In early August, just as protesters from across the country descended on North Dakota to rally against an oil pipeline near the Standing Rock Sioux Reservation, some of the world’s biggest banks signed off on a $2.5 billion loan to help complete the sprawling project.
NEW YORK TIMES — Now, those banks — which include Bank of America, Citigroup, Chase, and Wells Fargo — have come under fire for bankrolling the pipeline. In an open letter, 26 environmental groups urged those banks to halt further loan payments to the project, which the Sioux say threatens their sacred lands and water supply.
In campaigning to reduce the world’s carbon emissions, people have increasingly focused on the financiers behind the fossil fuel industry — highlighting their role in financing coal, oil and gas projects. It is an expansion of traditional protest efforts, and it has met with some early success.
Groups around the world have criticized the Dakota Access (also known as Bakken) Pipeline as outdated infrastructure with no place in a world racing to stave off the worst effects of climate change. The 1,172-mile pipeline is expected to carry nearly half a million barrels of crude oil daily out of the Bakken fields of North Dakota, according to the company building the pipeline, Energy Transfer Partners.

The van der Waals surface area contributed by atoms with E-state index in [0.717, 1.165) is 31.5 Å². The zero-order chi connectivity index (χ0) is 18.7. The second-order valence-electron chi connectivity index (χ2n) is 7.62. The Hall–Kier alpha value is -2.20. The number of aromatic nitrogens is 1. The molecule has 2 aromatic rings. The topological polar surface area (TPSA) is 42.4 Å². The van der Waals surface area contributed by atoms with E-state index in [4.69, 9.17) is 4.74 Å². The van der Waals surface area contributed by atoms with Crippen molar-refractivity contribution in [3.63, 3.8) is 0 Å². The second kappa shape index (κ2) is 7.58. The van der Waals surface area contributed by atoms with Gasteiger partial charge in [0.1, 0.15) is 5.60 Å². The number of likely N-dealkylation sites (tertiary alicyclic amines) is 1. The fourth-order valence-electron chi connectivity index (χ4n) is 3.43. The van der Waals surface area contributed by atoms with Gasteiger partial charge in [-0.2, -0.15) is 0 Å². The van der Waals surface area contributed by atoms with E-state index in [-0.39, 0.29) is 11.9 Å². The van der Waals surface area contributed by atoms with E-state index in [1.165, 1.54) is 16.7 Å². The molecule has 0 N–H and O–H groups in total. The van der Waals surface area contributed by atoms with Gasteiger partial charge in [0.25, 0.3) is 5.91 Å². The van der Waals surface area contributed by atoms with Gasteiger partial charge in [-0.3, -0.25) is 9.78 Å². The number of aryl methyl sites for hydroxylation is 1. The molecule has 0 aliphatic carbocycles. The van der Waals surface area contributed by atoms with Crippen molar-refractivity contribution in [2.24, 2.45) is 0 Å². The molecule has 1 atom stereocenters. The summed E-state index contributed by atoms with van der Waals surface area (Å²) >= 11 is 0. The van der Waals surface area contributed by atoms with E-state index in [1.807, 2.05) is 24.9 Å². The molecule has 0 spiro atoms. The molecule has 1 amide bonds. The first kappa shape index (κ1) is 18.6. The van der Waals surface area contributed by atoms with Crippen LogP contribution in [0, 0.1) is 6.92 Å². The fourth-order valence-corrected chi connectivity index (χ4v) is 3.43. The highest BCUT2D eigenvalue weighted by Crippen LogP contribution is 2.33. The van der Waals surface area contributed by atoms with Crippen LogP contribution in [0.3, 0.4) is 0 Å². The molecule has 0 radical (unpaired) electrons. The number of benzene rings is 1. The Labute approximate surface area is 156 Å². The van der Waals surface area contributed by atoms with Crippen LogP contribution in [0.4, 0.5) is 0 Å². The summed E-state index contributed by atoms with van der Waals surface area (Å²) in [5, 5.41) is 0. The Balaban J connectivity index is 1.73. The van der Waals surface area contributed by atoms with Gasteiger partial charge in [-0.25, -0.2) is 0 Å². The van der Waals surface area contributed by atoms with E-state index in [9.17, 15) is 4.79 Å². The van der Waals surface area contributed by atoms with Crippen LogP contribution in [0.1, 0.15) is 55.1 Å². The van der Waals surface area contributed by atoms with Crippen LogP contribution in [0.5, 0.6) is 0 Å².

Late last month, hundreds of police in riot gear used pepper spray and rubber bullets to evict protesters from land owned by Energy Transfer. Over 100 people were arrested in the sweep. President Obama said last week that the Army Corps of Engineers was considering an alternate route for the pipeline.
“Banks have a choice to either finance the transition to renewable energy, or to finance pipelines and power plants that will lock us into fossil fuels for the next 40 years,” said Johan Frijns, director of BankTrack, a Netherlands-based advocacy organization that led the campaign. “If we’re serious about fighting climate change, we can’t continue to finance fossil fuel infrastructure of any kind.”
Experts also question the profitability of the Dakota pipeline, at a time of slumping oil prices
“A lot of infrastructure investment, particularly pipelines, is built around strong oil-demand projections that go out decades,” said Mark Campanale, founder of the Carbon Tracker Initiative, a financial think tank that focuses on energy and climate change. “If the scenarios around demand for oil is wrong, it’s likely that people are building costly infrastructure on a false promise — that the oil is going to be needed in 30 to 40 years.”
Wells Fargo, the very same bank that earlier in the year opened 2 million phony accounts in order to charge banking fees to unknowing customers, invested $476M into the Dakota Access Pipeline, as if to solidify itself as the most blatantly unethical bank in the U.S. Not surprisingly, they declined to comment.
Actor and activist Matthew Cooke offers a simple way you can take action: pull your money out, close your accounts, and put your money elsewhere. Cooke recommends a credit union, which is a member-owned, nonprofit money cooperative. This means that you’re a part owner, whereas banks are backed by corporations and shareholders.
Is your bank funding the Dakota Access Pipeline? See below:
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